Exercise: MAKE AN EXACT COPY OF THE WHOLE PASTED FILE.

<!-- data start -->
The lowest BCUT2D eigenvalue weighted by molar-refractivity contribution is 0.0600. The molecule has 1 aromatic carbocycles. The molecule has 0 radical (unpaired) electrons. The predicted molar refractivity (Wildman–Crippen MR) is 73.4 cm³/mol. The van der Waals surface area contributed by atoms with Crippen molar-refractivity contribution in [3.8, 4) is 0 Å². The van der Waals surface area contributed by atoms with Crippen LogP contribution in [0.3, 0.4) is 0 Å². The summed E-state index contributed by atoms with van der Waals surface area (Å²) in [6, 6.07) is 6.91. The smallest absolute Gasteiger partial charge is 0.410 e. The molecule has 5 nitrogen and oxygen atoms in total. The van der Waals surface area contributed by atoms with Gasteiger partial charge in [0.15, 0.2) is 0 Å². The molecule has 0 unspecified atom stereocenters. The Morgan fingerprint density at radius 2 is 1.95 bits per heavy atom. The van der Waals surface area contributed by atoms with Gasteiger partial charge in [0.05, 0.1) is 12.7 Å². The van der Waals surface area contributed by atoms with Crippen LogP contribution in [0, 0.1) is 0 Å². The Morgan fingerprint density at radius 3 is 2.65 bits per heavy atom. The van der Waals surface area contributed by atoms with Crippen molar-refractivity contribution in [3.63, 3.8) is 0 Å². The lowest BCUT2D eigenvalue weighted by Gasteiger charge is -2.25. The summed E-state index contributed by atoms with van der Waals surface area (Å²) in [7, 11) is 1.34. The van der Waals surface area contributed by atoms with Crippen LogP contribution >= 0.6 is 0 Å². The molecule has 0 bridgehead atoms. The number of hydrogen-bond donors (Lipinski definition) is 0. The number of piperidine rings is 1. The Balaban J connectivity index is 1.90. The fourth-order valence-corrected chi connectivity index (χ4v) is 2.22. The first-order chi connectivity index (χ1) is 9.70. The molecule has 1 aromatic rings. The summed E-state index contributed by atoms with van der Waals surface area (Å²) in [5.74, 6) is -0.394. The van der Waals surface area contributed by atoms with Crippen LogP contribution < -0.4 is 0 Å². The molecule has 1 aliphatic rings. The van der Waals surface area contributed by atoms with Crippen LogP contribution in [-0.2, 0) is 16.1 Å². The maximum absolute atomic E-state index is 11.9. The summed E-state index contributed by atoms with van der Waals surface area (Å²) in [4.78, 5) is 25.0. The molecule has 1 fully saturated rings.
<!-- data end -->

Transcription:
The lowest BCUT2D eigenvalue weighted by molar-refractivity contribution is 0.0600. The molecule has 1 aromatic carbocycles. The molecule has 0 radical (unpaired) electrons. The predicted molar refractivity (Wildman–Crippen MR) is 73.4 cm³/mol. The van der Waals surface area contributed by atoms with Crippen molar-refractivity contribution in [3.8, 4) is 0 Å². The van der Waals surface area contributed by atoms with Crippen LogP contribution in [0.3, 0.4) is 0 Å². The summed E-state index contributed by atoms with van der Waals surface area (Å²) in [6, 6.07) is 6.91. The smallest absolute Gasteiger partial charge is 0.410 e. The molecule has 5 nitrogen and oxygen atoms in total. The van der Waals surface area contributed by atoms with Gasteiger partial charge in [0.15, 0.2) is 0 Å². The molecule has 0 unspecified atom stereocenters. The Morgan fingerprint density at radius 2 is 1.95 bits per heavy atom. The van der Waals surface area contributed by atoms with Gasteiger partial charge in [0.05, 0.1) is 12.7 Å². The van der Waals surface area contributed by atoms with Crippen LogP contribution in [0, 0.1) is 0 Å². The Morgan fingerprint density at radius 3 is 2.65 bits per heavy atom. The van der Waals surface area contributed by atoms with Crippen molar-refractivity contribution in [3.63, 3.8) is 0 Å². The lowest BCUT2D eigenvalue weighted by Gasteiger charge is -2.25. The summed E-state index contributed by atoms with van der Waals surface area (Å²) in [7, 11) is 1.34. The van der Waals surface area contributed by atoms with Crippen LogP contribution >= 0.6 is 0 Å². The molecule has 0 bridgehead atoms. The number of hydrogen-bond donors (Lipinski definition) is 0. The number of piperidine rings is 1. The Balaban J connectivity index is 1.90. The fourth-order valence-corrected chi connectivity index (χ4v) is 2.22. The first-order chi connectivity index (χ1) is 9.70. The molecule has 1 aromatic rings. The summed E-state index contributed by atoms with van der Waals surface area (Å²) in [5.74, 6) is -0.394. The van der Waals surface area contributed by atoms with Crippen LogP contribution < -0.4 is 0 Å². The molecule has 1 aliphatic rings. The van der Waals surface area contributed by atoms with Crippen LogP contribution in [-0.2, 0) is 16.1 Å². The maximum absolute atomic E-state index is 11.9. The summed E-state index contributed by atoms with van der Waals surface area (Å²) in [4.78, 5) is 25.0. The molecule has 1 fully saturated rings.